A.k.a. Django — Ein Dollar für den Tod. In Europe, or at least in the German-speaking regions in which our DVD was marketed, this forgotten Western had the name "Django" added to the relatively literal translation ["Ein Dollar für den Tod"] of its English title, Dollar for the Dead, thus relegating the movie amongst the untold number of mostly third- and second-rate [Spaghetti] Westerns which, in the wake of Sergio Corbucci's original classic Django (1966), had that character's name added to a title not because the original character was part of the film but simply to add some marketability.* In that sense, they might as well chosen "Sartana" — behind Django, perhaps the second most popular name in Europe to always added to Westerns — were it not that Dollar for the Dead has one salient feature that ties it better to Cobucci's classic: for much of the film, a singular coffin is carried in tow from which, during the big climactic shootout, a machine gun is pulled. (As unexpected as that was in 1966, it's almost a genre cliché by now.)
* Adding Django to German titles is still a thing today: as late as 2010, a German-language DVD release of less than impressive zombie western The Dead and the Damned was given the title Django vs Zombies.
Dollar for the Dead:
Dollar for the Dead, needless to say, is not a Django film: the main character, Cowboy (Emilio Estevez), is more of the Man-with-No-Name school, though he never truly comes across quite as grizzled or as cool. And though shot in Spain and with at least one genre vet listed amidst the producers,* and though heralded as an homage to the great Spaghetti Westerns of Leone and Co., the movie very much feels and looks like what it above all else is: a TV movie. For, though shot amidst landscapes and vistas and skies of grandeur, the shots lack the breadth and scope of the classics; and though the sets and locations and costumes and stock characters often call to mind the film bolognaise of yore, they almost universally lack the grime or poetry or operatic. (Back in 1998, they simply still did not yet know how to take the TV out the TV production — though Dollar for the Dead gets pretty close to doing so pretty often.)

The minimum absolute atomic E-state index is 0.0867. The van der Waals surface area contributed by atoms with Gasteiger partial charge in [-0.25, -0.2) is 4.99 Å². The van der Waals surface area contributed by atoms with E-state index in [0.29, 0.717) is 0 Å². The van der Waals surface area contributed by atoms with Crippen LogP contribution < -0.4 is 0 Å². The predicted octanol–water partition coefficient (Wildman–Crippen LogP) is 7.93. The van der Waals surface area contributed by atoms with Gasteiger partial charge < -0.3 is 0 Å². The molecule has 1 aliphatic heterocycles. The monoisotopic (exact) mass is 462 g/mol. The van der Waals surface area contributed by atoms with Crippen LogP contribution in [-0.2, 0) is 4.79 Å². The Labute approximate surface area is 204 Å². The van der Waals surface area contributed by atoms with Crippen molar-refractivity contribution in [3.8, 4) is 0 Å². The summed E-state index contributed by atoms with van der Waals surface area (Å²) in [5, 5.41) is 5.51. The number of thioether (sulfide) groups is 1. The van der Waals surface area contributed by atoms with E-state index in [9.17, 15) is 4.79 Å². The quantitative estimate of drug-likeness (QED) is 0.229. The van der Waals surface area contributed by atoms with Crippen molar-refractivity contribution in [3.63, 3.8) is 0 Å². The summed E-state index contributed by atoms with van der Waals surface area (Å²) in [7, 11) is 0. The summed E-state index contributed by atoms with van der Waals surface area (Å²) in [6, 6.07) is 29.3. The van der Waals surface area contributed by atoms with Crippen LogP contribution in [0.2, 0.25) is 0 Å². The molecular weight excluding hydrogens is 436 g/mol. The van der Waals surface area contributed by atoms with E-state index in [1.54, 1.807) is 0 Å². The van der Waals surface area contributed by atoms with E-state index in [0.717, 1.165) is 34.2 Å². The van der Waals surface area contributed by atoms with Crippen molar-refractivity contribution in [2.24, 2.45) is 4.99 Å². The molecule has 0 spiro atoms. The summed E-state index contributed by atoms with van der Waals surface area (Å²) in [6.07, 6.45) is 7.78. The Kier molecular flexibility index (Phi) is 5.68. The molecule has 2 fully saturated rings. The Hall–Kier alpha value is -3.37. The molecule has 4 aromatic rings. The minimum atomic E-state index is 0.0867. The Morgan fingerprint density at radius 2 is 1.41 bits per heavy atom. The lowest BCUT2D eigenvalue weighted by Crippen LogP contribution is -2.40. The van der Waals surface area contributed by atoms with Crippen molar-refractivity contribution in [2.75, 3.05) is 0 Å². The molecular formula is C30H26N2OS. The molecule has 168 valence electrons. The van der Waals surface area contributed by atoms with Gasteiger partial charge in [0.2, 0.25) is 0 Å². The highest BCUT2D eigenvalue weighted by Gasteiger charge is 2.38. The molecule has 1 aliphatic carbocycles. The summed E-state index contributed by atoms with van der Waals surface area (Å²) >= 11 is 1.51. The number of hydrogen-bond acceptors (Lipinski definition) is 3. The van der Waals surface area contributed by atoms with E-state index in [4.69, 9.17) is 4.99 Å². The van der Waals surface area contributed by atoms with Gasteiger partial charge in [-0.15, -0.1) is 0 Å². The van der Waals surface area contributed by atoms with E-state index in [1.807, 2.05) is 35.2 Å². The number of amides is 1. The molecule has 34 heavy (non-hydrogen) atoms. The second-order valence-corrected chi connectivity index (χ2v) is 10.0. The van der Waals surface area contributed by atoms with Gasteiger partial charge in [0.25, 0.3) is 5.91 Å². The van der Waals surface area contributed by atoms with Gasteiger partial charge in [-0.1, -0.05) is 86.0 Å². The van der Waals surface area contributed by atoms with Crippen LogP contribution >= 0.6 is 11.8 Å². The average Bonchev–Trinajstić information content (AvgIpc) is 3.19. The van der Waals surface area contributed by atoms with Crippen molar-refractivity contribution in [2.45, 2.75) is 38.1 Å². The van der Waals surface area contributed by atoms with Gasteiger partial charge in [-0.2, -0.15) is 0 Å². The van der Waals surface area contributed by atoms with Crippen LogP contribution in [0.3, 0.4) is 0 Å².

* Two names, basically. West Virginian Tony Anthony, nee Tony Roger Pettito, of the quadrilogy of successful but generally overlooked nameless-man films A Stranger in Town (1967 / trailer), The Stranger Returns (1967 / trailer), The Silent Stranger (1968 / trailer) and Get Mean (1975 / trailer), the odd Zatoichi-inspired Blindman (1971 / trailer), and the 3-D classic Comin' at Ya! (1981 / trailer). (The last of which, by the way, was the scriptwriting and thespian debut of this film's director and scriptwriter Gene Quintano.) The second name is that of the real Spaniard Enrique Cerezo, whose name is found in the credits of films ranging from the non-western genre-bender Witching and Bitching (2013 / trailer) to Suny and Jed (1972 / trailer) and China 9, Liberty 37 (1978 / trailer).
Likewise, the casting is a mixed bag. William Forsythe (of Sharkman  and Larva ) and Jonathan Banks and Joaquim de Almeida (sorta of Survival Island ) and the always excellent Ed Lauter ([30 Oct 1938 – 16 Oct 2013] of The White Buffalo  and The Prometheus Project ) are all almost too perfect for their roles, but regardless of the fact that this is the third Western to feature Emilio Estevez, and regardless of how well he can obviously ride a horse, he lacks everything from a convincing five-o'clock shadow to stature and presence to ever come across as anything but a sadly miscast pretty boy (ditto, to an extent, with Jordi Mollà as the bad guy Federale captain). One is hard put to not say that former professional football player Howie Long (of 3000 Miles to Graceland ) is almost too hunkadelic for the part he plays, but his mass and size and scowl manage to add a threat to his otherwise overwhelmingly DILFy presence.